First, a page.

WELCH: When you don't trust the other person. Trust is a big thing, OK?
CAVUTO: Oh, all right.
WELCH: But if you trust the other person, he has different views or she has different views than you, you do, Neil, that's how you negotiate. You get in the other person's head, and you try and find out, how can I meet their needs and meet my own?
CAVUTO: Sort of like what Reagan and Tip O'Neill used to do.
WELCH: I mean, this is...
CAVUTO: How likely is that with this cast of characters?
WELCH: Look, I think what I want to see happen is, I want to see clear Republican proposals around Republican principles laid out there.
And then let's argue about what he vetoed, if he does veto, what he will accept. And then the country will have a clear look. But the idea that we don't read tea leaves on last night's elections is insulting to everybody. The tea leaves were laid out for him. They don't like his policies. It isn't anything to do with him personally. He's a charming guy.
WELCH: He's got crappy policies.
CAVUTO: But what...
CAVUTO: What did you think at the outset, though, with a little snide little attack on Republicans, three-quarters of people didn't even vote?
WELCH: I know, yes.
CAVUTO: Now, that's his wont and all.
But rarely does he ever admit a mistake or concede something that was his own doing? You have seen this article in The Washington Post went on for quite some time. That article just didn't pop up out of nowhere, where Harry Reid and a lot of people are saying, you're to blame, you put us in this box, Mr. President.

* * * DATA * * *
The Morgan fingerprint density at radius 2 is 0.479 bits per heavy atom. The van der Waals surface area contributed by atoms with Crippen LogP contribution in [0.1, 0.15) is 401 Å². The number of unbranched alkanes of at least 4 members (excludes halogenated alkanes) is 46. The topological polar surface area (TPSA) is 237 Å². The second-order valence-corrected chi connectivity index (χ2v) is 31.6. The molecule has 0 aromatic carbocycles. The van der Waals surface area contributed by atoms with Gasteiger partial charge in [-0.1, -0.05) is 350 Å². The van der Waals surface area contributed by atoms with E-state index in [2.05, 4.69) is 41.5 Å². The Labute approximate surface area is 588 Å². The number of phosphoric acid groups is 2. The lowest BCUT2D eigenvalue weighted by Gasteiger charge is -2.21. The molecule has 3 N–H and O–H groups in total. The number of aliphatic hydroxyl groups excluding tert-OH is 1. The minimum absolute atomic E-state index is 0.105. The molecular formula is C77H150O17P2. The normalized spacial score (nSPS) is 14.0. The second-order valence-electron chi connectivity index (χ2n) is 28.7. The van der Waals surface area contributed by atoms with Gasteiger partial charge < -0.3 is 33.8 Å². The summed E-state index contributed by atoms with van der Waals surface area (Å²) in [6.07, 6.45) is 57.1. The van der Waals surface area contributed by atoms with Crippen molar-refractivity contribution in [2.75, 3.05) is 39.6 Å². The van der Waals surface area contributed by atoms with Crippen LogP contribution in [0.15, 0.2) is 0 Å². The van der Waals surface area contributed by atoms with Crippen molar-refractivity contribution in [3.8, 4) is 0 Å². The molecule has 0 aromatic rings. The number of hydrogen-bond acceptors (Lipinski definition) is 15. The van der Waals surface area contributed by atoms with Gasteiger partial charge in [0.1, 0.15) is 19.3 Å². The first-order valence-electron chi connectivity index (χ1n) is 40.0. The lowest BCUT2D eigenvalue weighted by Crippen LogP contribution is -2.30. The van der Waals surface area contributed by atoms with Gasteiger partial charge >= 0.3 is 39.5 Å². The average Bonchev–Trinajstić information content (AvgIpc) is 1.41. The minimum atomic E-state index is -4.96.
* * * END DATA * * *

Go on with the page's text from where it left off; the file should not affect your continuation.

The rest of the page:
WELCH: Harry Reid has trouble saying that.
CAVUTO: But what do you make of that, that there's a lot of resentment? He doesn't feel that. I think he genuinely feels it's everyone's fault but his own.
WELCH: I can't read his thoughts like you.
All I know is, I like him talking about America being -- Americans being extraordinary. And I want to see 4 percent growth. I want to get to 4 percent growth. That's how we will start to see job -- we won't be fighting about nickels and dimes. People will have jobs.
CAVUTO: But you have to get to a clear-headed point, as Bill Clinton did, maybe for no other reason than survival, to say, all right, whatever I'm doing isn't working, and I have got to change.
But if you don't feel that you have to change and that your -- it's either the people got it wrong, Republicans are misreading those tea leaves, how can you get anything done?
WELCH: Look, if senators -- if we put up the right policies in the Senate, like, if Harry Reid had let Pryor vote several times, Pryor would have had a better shot.
CAVUTO: That's a very good point.
WELCH: Throw in some votes.
If we throw the policies out there, and these guys vote to block them, supporting him on things that are clear-cut benefits for the middle class and growth -- I want growth.
CAVUTO: Good for you.
You got a lot of press when you were on with us for our weekend special -- it was very highly rated, I might point out -- when you talked about how Republicans have to go outside their petri dish. Ted Cruz impressed you. Everybody said, my God, Jack Welch, the consummate CEO, likes Ted Cruz.
WELCH: I think Ted Cruz represents clear-cut thinking, smarts.
WELCH: And there are other people who will too.
CAVUTO: So not Christie, not Bush, not any of these others?
WELCH: No, no, you said it -- you said not. I say I want a hard...
CAVUTO: But you like Cruz over them?
WELCH: I want a hard look at...
CAVUTO: Over them?
WELCH: I want a hard look at Cruz, OK?
CAVUTO: A hard look at Cruz. Don't give me the Boston thing.
WELCH: I'm giving you the Boston thing.
CAVUTO: All right.
WELCH: Cruz and -- Cruz and Paul deserve real looks.
CAVUTO: Very good.
WELCH: I don't want wishy-washy. I want our policies out there, and then let the world see what we represent.
I'm sick of being the demon and these demonizations by the middle of -- let Middle America see what we are.
CAVUTO: Fair enough, for good or ill, up or down. You're right about that.
Jack Welch, always a pleasure. Let me know how you feel next time.
CAVUTO: All right.